Cross-examination is considered to be the most effective way of testing the accuracy of a witnesses’ testimony.  It is said to be the best tool for challenging evidence to ascertain the truth.  It is often referred to as an “art” or an “intuitive skill” that is the most difficult of all lawyering skills to master.  Cross-examination is generally undertaken by barristers.  However, increasingly, solicitors may need to cross-examine.  For example, a client may lack the finances to brief a barrister for a hearing and the matter may not be overly complex.  Thorough preparation is the first step to gaining confidence.  Over time, and with practice, practitioners will become confident and skilled cross-examiners.


Prior to preparing cross-examination, practitioners must research and understand the rules of evidence and the procedural rules that apply in their jurisdiction.  Rules of evidence are contained in both statute and common law.  Evidence itself is a large area of law.  A good start is familiarity with legislation in the relevant jurisdiction.  In addition, each jurisdiction applies specific civil and criminal procedural rules.  In addition, practitioners need to be aware of principles derived from case law that apply to the admissibility of evidence and cross-examination.  One of the most important rules is the rule in Browne v Dunn. Breaching the rule can have severe consequences.


Practitioners must remember that their duty to the client is second to the paramount duty to the administration of justice and to the court.  This means that cross-examination should only be used to test the evidence to advance the client’s case.  This should be done with vigour and determination.  It should not be exploited for improper purposes.  To achieve this, the practitioner must remember the purpose of cross-examination.  In addition, thorough and meticulous preparation is the key for effective cross-examination.


Some well-known tips for cross-examination include:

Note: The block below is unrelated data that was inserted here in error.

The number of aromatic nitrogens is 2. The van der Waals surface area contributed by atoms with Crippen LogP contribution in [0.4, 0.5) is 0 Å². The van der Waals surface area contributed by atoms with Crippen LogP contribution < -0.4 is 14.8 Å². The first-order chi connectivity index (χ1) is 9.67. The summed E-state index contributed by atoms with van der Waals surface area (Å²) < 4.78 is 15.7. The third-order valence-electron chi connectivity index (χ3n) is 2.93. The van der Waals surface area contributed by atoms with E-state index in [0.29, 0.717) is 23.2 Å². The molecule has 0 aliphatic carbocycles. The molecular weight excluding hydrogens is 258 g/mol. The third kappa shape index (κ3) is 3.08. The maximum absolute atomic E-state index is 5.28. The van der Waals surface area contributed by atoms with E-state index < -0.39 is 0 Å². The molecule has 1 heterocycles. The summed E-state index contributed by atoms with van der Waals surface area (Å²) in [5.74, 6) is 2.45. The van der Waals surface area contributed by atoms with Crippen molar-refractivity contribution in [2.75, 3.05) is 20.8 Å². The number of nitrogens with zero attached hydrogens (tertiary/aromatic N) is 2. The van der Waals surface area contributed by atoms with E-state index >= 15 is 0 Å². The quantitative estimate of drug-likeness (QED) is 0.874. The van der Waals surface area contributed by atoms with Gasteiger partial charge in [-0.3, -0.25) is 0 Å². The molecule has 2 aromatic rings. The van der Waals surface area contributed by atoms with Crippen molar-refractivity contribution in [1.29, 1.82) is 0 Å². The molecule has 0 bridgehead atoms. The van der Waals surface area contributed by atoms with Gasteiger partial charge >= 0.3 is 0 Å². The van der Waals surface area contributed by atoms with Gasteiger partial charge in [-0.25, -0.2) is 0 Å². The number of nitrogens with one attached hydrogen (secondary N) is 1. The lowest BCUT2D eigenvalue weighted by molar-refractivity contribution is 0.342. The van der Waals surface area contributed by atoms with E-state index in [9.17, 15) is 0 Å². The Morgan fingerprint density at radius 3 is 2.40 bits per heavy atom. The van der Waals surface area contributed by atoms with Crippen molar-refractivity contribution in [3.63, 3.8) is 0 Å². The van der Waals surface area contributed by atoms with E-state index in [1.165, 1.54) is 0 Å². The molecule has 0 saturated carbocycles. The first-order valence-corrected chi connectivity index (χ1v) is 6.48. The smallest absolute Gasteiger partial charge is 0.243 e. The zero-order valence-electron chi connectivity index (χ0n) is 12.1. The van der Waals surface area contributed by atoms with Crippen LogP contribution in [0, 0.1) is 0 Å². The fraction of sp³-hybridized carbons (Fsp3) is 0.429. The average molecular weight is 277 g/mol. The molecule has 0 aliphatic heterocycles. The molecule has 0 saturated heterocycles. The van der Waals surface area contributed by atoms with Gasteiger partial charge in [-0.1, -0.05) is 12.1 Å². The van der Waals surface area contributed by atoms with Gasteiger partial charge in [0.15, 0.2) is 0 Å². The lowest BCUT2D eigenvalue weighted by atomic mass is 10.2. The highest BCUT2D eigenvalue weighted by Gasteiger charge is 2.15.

1. Ask short, leading questions;
  2. Use plain words;
  3. Use one issue per question;
  4. Do not ask a question you do not know the answer to;
  5. Know when to stop;
  6. Consider the tone used;
  7. Be familiar with rules pertaining to expert witnesses;
  8. Be familiar with rules pertaining to cross-examining children, vulnerable and special witnesses; and
  9. Be familiar with grounds for objections.


The evidence adduced in cross-examination either helps the client’s case, or harms it.  The way cross-examination is conducted plays a large part in this outcome.  Consequently, preparation for cross-examination, the technique followed, and the style adopted, must be given very careful consideration.  By adopting recommendations given by experienced counsel, and with practice, practitioners will find the technique and style that they feel most comfortable with in representing their clients with vigour and determination.  Thus, they will master the art of cross-examination, and ultimately, the art of persuasion.


How I can help


Having practiced as a solicitor prior to becoming a barrister I understand the challenges that solicitors face. Busy practitioners are under pressure to meet client and firm expectations. Managing a high number of complex files can be overwhelming.

I can assist you by advising you and your client on their prospects of success, the evidence you will need, by drafting or settling your material, and by appearing in court with you and your client. If you need assistance with any of these matters please contact me on 0466 547 787 or


This blog is a short summary of my paper “Cross-examination” available on the “Speaker and Sessional Academic” page.


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